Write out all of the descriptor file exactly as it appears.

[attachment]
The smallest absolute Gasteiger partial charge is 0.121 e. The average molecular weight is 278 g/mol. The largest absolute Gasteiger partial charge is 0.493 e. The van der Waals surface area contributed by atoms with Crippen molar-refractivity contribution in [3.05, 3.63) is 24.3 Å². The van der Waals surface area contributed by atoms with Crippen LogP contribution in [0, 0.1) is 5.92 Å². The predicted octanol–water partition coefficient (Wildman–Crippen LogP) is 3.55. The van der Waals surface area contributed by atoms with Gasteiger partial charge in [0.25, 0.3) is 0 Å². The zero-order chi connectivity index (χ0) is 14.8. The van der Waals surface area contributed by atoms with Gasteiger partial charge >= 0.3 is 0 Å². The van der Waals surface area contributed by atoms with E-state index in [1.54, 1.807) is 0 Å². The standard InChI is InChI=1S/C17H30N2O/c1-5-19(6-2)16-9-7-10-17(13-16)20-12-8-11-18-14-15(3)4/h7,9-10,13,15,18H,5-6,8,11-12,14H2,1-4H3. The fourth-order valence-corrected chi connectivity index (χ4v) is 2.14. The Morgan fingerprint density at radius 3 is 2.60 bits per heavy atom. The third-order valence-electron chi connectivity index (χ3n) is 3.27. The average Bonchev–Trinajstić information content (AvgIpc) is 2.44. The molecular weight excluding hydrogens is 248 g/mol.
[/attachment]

The smallest absolute Gasteiger partial charge is 0.121 e. The average molecular weight is 278 g/mol. The largest absolute Gasteiger partial charge is 0.493 e. The van der Waals surface area contributed by atoms with Crippen molar-refractivity contribution in [3.05, 3.63) is 24.3 Å². The van der Waals surface area contributed by atoms with Crippen LogP contribution in [0, 0.1) is 5.92 Å². The predicted octanol–water partition coefficient (Wildman–Crippen LogP) is 3.55. The van der Waals surface area contributed by atoms with Gasteiger partial charge in [0.25, 0.3) is 0 Å². The zero-order chi connectivity index (χ0) is 14.8. The van der Waals surface area contributed by atoms with Gasteiger partial charge >= 0.3 is 0 Å². The van der Waals surface area contributed by atoms with E-state index in [1.54, 1.807) is 0 Å². The standard InChI is InChI=1S/C17H30N2O/c1-5-19(6-2)16-9-7-10-17(13-16)20-12-8-11-18-14-15(3)4/h7,9-10,13,15,18H,5-6,8,11-12,14H2,1-4H3. The fourth-order valence-corrected chi connectivity index (χ4v) is 2.14. The Morgan fingerprint density at radius 3 is 2.60 bits per heavy atom. The third-order valence-electron chi connectivity index (χ3n) is 3.27. The average Bonchev–Trinajstić information content (AvgIpc) is 2.44. The molecular weight excluding hydrogens is 248 g/mol.